Despite the increasing excitement around, and deployment of capital into, social impact investment over the last few years, there remains a relative scarcity of genuine seed investment, particularly where it’s most needed in early-stage mission driven consumer product ventures.
Over the last 10 years, we have set out to change behaviours in positive ways and have a measurable, sustainable impact on complex social problems, such as mental health, obesity and social isolation. We’ve learnt a lot, from what has worked and what hasn’t, and from what looked like it was working and actually wasn’t!
Chicken Cottage, Dixy Chicken, PFC, HFC, Papa’s, Sam’s, Morley’s and more. At We Are What We Do, we have been looking at the rise of the chicken shops and exploring practical solutions to poor diets amongst young people in low income areas.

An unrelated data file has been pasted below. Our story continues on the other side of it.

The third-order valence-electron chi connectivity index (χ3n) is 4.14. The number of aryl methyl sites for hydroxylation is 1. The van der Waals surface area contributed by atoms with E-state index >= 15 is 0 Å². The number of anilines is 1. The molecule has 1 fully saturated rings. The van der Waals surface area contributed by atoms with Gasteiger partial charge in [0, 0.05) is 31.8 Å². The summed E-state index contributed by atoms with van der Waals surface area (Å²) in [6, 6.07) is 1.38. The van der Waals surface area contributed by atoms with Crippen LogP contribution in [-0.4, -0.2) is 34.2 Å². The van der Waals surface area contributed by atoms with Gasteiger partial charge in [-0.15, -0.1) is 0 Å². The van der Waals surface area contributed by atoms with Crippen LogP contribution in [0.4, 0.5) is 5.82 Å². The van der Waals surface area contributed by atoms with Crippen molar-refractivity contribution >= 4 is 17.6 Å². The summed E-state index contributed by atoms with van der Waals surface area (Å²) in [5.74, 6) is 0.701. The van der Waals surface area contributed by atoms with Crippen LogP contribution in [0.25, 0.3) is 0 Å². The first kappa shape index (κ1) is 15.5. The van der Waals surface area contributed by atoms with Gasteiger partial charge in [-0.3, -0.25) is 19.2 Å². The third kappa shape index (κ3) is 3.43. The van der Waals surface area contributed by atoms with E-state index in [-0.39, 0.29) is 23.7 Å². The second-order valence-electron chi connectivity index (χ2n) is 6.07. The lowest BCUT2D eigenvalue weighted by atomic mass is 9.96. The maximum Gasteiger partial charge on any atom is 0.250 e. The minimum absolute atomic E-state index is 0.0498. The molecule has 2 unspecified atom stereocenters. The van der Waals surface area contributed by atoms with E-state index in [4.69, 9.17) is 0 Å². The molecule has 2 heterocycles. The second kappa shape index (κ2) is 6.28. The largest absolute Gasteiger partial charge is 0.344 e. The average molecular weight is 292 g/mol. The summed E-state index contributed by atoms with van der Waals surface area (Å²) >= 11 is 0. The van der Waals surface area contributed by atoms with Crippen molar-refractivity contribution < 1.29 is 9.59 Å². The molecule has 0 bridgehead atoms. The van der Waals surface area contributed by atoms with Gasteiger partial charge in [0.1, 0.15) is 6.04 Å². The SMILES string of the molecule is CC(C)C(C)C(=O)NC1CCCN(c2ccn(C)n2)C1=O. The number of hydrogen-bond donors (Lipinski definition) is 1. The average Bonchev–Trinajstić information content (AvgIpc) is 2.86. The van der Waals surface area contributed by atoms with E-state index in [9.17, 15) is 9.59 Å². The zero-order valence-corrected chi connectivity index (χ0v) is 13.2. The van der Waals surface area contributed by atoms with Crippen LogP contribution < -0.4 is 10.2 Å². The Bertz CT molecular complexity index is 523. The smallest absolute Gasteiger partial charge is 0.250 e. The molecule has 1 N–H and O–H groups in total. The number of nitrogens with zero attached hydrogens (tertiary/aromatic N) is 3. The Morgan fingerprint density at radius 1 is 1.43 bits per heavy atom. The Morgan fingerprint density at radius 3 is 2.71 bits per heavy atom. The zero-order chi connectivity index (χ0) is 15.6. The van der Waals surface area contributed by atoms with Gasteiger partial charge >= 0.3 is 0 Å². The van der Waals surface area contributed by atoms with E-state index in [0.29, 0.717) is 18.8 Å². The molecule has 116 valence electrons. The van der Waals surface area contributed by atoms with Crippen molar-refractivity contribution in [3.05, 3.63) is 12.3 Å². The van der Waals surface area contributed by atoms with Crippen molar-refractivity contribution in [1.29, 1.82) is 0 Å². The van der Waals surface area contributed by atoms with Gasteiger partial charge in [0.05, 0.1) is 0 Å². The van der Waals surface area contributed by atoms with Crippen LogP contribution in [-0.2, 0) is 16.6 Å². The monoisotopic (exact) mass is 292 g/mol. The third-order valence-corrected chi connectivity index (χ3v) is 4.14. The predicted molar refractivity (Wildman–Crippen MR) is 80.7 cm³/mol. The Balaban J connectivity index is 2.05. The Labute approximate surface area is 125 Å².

In our last blog we looked at the relationship between video games and wellbeing. We found that the ubiquity of video games, their engaging design and the fact that some young people were already using them to regulate their emotions all made them a promising platform in which to embed techniques that could increase young people’s wellbeing.
1) Half of all cases of mental illness start before the age of 14
The chances are that if someone is going to develop a mental health disorder it will happen when they are a young person. Studies have found that half of all cases of mental health disorders start by the age of 14 and three quarters by the age of 24 (Kessler et al, 2005).
In April, when we set out on our first year of our research and development partnership with the Nominet Trust, we had in place a pretty robust six stage social innovation model, which we had been evolving and refining over several years of work in behaviour change and product design.
April 2013 marked the start of a very exciting three-year partnership between Nominet Trust and We Are What We Do, that will see us create a series of new behaviour change products capable of delivering measurable social impact at scale.